The German World – through His Eyes

Be careful what you wish for: When Pouya and I decided to relocate to Germany we were telling our friends that it would be an adventure. It’s surely been adventurous, but maybe not the adventure that we had associated.

  • Schorle!

The first word he perfected was “Schorle”, that is the German’s drink of choice: Juice mixed with sparkling water (that kind of sparkling that makes you burp immediately). After a few weeks in the country of Schorle, he was “Schorle’d out” and now we have been trying to order tab water – something that still seems to be an offense in German restaurants, which is funny given that German water is pretty clean on a world scale.

  • Amt!

The first world within the German world he detected was “Amt”, the public administration. When he registered in the town of Aalen the lady behind the counter asked him if he had already registered for “GOA”. He was a little confused since we will be traveling to Goa, India later this year and he was wondering how that lady possibly knew that. Goa, however, is the local trash agency, also called the trash-mafia. Trash is a serious matter in Swabia.

  • Wochenmarkt-Bag

Last weekend he came home in the morning from the baker. Since we’re living in the middle of town we can watch the crowds walk towards the local produce market on saturdays. He dragged me to the window and told me that he has a hypothesis: You are only an eligible member in the Aalen weekly market when you are carrying a wood braided basket. And he was right, every one was carrying the same bags.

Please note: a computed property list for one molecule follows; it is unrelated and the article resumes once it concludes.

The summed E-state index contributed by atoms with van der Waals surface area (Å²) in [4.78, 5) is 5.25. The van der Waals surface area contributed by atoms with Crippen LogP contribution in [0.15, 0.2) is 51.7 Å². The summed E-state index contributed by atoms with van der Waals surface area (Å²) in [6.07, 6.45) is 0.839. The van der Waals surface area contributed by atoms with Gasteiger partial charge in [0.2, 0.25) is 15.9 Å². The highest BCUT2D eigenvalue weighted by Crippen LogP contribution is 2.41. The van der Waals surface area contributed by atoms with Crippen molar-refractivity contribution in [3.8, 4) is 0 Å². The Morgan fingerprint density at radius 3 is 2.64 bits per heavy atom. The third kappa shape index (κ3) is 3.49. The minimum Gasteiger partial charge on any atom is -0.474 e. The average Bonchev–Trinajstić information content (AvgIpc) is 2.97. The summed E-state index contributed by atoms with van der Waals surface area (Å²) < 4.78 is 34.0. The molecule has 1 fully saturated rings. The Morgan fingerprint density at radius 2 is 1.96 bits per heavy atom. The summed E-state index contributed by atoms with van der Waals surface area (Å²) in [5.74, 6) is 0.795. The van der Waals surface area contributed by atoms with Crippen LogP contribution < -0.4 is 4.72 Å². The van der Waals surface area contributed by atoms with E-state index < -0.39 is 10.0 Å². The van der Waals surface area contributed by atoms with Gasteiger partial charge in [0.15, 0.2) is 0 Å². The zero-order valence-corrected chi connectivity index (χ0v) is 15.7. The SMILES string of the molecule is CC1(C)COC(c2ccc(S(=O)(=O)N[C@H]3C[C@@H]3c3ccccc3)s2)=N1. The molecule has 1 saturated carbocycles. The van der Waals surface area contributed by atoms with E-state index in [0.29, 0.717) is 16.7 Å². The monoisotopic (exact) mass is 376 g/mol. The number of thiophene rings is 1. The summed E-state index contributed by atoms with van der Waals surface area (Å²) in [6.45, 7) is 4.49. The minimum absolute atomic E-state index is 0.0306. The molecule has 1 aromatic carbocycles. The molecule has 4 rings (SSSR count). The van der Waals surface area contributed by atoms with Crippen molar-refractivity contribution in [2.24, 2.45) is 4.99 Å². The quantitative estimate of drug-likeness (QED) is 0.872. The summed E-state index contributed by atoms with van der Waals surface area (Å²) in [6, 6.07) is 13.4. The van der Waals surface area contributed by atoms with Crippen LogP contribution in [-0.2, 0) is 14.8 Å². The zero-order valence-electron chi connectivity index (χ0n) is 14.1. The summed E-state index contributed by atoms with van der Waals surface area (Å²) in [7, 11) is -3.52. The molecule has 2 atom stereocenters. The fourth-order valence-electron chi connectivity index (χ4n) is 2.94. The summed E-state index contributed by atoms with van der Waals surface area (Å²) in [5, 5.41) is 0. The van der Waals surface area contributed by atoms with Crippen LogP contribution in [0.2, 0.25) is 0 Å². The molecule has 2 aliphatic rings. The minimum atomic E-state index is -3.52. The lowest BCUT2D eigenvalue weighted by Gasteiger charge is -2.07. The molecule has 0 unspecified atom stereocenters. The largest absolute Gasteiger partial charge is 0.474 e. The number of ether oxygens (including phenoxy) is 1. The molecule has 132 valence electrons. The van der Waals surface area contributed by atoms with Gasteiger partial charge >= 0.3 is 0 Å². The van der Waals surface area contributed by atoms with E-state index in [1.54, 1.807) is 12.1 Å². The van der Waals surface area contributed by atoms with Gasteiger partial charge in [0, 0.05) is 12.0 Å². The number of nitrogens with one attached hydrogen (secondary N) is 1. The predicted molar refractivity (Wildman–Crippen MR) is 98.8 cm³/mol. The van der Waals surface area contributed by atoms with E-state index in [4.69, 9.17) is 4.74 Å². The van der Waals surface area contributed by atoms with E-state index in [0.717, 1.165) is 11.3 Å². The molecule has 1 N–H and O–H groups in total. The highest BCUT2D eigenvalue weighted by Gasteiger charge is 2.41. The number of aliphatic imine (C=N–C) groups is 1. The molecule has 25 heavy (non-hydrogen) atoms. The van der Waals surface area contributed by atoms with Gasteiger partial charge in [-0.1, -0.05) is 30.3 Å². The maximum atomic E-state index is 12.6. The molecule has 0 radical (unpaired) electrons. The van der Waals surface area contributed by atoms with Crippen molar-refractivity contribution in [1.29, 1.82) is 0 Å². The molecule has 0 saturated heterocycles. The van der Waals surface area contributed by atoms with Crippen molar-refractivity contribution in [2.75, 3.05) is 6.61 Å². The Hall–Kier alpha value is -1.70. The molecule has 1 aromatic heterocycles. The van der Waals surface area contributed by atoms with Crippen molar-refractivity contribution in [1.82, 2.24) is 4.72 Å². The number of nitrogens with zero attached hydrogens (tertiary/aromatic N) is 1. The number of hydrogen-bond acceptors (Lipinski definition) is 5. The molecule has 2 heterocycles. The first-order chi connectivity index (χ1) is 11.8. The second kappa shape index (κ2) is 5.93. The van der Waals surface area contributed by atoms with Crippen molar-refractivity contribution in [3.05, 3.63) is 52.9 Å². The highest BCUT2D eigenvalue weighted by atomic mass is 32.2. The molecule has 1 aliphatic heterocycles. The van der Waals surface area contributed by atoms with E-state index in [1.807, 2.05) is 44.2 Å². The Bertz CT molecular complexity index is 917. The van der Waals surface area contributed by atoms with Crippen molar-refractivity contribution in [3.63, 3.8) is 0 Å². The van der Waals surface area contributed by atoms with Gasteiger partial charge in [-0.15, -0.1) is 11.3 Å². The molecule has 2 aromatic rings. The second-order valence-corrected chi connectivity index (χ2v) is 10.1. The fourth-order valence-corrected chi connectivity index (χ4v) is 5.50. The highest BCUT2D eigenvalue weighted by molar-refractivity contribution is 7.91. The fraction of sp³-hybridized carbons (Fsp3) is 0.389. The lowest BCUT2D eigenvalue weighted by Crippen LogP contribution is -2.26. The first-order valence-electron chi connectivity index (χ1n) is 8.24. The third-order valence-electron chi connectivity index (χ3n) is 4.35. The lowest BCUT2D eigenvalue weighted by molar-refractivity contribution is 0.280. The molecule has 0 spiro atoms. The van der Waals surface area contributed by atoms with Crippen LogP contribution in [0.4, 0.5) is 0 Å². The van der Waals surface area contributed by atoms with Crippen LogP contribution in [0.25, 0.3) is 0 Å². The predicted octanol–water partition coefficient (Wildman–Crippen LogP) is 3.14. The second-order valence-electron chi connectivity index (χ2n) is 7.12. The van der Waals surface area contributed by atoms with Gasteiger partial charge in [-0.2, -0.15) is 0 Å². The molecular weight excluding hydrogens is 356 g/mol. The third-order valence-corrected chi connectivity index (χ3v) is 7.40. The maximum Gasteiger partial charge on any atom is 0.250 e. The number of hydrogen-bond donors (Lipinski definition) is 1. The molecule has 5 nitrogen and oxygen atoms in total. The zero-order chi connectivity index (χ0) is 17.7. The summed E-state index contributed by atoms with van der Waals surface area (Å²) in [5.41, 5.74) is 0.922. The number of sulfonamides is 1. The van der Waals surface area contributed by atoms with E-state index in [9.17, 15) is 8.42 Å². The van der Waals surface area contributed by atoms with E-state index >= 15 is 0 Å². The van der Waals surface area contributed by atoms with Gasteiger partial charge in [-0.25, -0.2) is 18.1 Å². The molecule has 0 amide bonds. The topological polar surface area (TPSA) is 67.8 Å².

• No!

No, there is no good customer service here. No you cannot return something after 2weeks. No, there is no services that offer convenience services. No, the concept of good enough is not present: You do or you do not and if it is not built to last forever it shall not be build at all.

We are currently in Canada. At Thanksgiving dinner a family member asked Pouya what he thinks is so different about Germany, how this small country is able to compete on so many levels globally. And he told a fascinating and complex story of a nation that values work-live-balance, efficiency and incremental improvement.

The adventure in my head has little to do with what reality currently provides. Administrative craziness knows no boundaries and I have no more conniption fits to give. Yet, there are also wonderful things: weekends with friends from school, great healthy food, enough time for sports&family

It has been five years in the United States and I slowly understand I have hit a point of no return: I am the one who has changed and now experience the country with a different mindset. It is hard to discuss this with Germans that have not left as they think I am pissing on my home turf or think of myself as deserving more when openly admitting that I am struggling with being in Germany. The concept of home is something many of my international Fletcher friends have redefined for themselves and I am currently doing the same. It certainly helps to do this with Pouya whose eyes are open to the small things that I am sometimes not able to appreciate anymore.

This is us last week at the Munich Marathon where we both ran a 10k race – at freezing temperatures.

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